Eye size, when it is correct, has a great impact on the first impression of a Bengal face. A pair of large eyes will draw you in to look closer regardless of the shape and placement. Notice how much space the eye takes up on the ALC's face - quite a bit. If you contrast the proportion of eye to face size of the small forest-dwelling wildcats to the ground dwelling wildcats, you'll conclude that these cats have proportionately very large eyes. Nocturnal hunters must have a large surface space on their eyes in order to catch the slightest movement in the dark, so size is critical to species survival and critical to creating a distinguished look to the Bengal cat.
Left- African Wildcat; Center- SBT SR Head to the Future; Right- ALC Elias of Callista
Eye setting is one of the harder features to achieve as the battle of what wild look to breed towards has resulted in poor consistency of eye setting within the Bengal breed. In a study of small forest-dwelling wildcats, one can see the eyes are set lower on the face. In a face forward position, they appear on the bottom half of the face. From profile (nose tip to back skull) they appear on the front third of the skull. The length from nose to eye should be proportionately shorter than from the eye to the ear. With some breeders breeding for a large wildcat look, you'll often find cats with high set eye more like the lion, tiger, Leopard, Jaguar, etc. In our breeding program, we work hard to keep our eye low in order to retain the sweetness of the small forest dwelling wildcats.
Furthermore, the front of the eye protrudes from the face rather than being set back into the head. Wildcats who hunt on the glass lands at dawn and dusk often have deeply set eyes with a strong brow; this is to protect the eyes from the glare of the setting and rising sun. The nocturnal, forest hunting cats need their eyes set so they can capture the slightest movement from above, below, and side to side. When the eye is viewed from the side, you can see through the clear, thick lens from angles one would not normally expect to still view the eye. The pair in the picture below demonstrate the desired thickness and the protrusion of the lens - which can't be achieved without the correct setting of the eyes.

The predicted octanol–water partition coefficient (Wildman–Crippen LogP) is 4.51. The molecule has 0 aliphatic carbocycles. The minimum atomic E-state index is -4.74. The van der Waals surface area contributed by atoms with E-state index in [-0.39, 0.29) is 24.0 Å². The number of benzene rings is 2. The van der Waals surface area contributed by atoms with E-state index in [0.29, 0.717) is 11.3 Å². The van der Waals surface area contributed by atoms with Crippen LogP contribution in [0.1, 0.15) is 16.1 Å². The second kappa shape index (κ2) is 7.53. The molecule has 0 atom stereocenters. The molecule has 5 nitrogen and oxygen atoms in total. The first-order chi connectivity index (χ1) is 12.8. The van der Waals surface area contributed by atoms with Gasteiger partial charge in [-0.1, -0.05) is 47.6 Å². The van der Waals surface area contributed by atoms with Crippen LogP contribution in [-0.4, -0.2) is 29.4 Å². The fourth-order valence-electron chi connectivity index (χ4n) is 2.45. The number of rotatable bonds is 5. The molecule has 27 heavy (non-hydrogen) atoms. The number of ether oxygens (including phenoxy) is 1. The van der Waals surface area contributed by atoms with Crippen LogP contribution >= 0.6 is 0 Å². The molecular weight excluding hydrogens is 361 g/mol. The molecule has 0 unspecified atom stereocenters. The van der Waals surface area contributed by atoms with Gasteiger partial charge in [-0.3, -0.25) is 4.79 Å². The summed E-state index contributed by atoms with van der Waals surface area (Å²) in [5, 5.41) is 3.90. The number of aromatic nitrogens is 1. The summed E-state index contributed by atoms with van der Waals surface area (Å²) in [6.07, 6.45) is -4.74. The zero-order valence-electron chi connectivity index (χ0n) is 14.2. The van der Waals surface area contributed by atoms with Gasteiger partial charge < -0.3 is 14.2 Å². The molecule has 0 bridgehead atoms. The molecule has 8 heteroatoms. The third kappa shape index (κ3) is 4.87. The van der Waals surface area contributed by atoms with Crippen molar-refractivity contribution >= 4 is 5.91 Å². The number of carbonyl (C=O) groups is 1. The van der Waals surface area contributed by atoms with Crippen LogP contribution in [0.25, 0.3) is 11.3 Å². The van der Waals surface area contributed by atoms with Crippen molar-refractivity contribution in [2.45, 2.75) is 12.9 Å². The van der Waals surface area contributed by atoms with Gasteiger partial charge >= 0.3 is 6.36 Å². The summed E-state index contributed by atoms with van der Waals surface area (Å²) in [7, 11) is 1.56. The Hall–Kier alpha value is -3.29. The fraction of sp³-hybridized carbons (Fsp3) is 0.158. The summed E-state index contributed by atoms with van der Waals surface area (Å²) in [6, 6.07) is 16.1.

Left- African Wildcat; Center- SBT SR Let Freedom Ring; Right- ALC Elias of Callista
The whisker pads and the chin on a typey Bengal cat are always strongly defined but not heavy. A desired muzzle unit has a three-leaf clover effect from the front view with two round circles on each side for the whiskerpads and a half circle below for the chin. From the side view, the chin and lower jaw balance the rest of the head. They should not weigh it down. From a front view, the muzzle should not appear tapered or give the impression of making the face triangular. When studying small forest-dwelling wildcats from a side view, one will notice the nose leather always puffs out beyond the chin; they are not aligned. One large challenge is how to create the look of a strong chin in the front view without weighing down the head in profile. The wildcat achieves this through chin muscle. At time, one will see Bengals achieve this look through a large lower jaw bone and while it works for the front view, it takes away from the slightness of the head in the profile view.
When you look at all species of forest dwelling wildcats, their most prominent common feature is the nose. All have large noses of a distinct shape with very puffed nose leather. Nocturnal hunters often have to rely on their nose to catch prey. It must be large and moist to gather the slightest scents. The nose of many cats is small, flat, triangular and high set; all the traits must be selected against in order to get the nose of the small forest dwelling wildcats.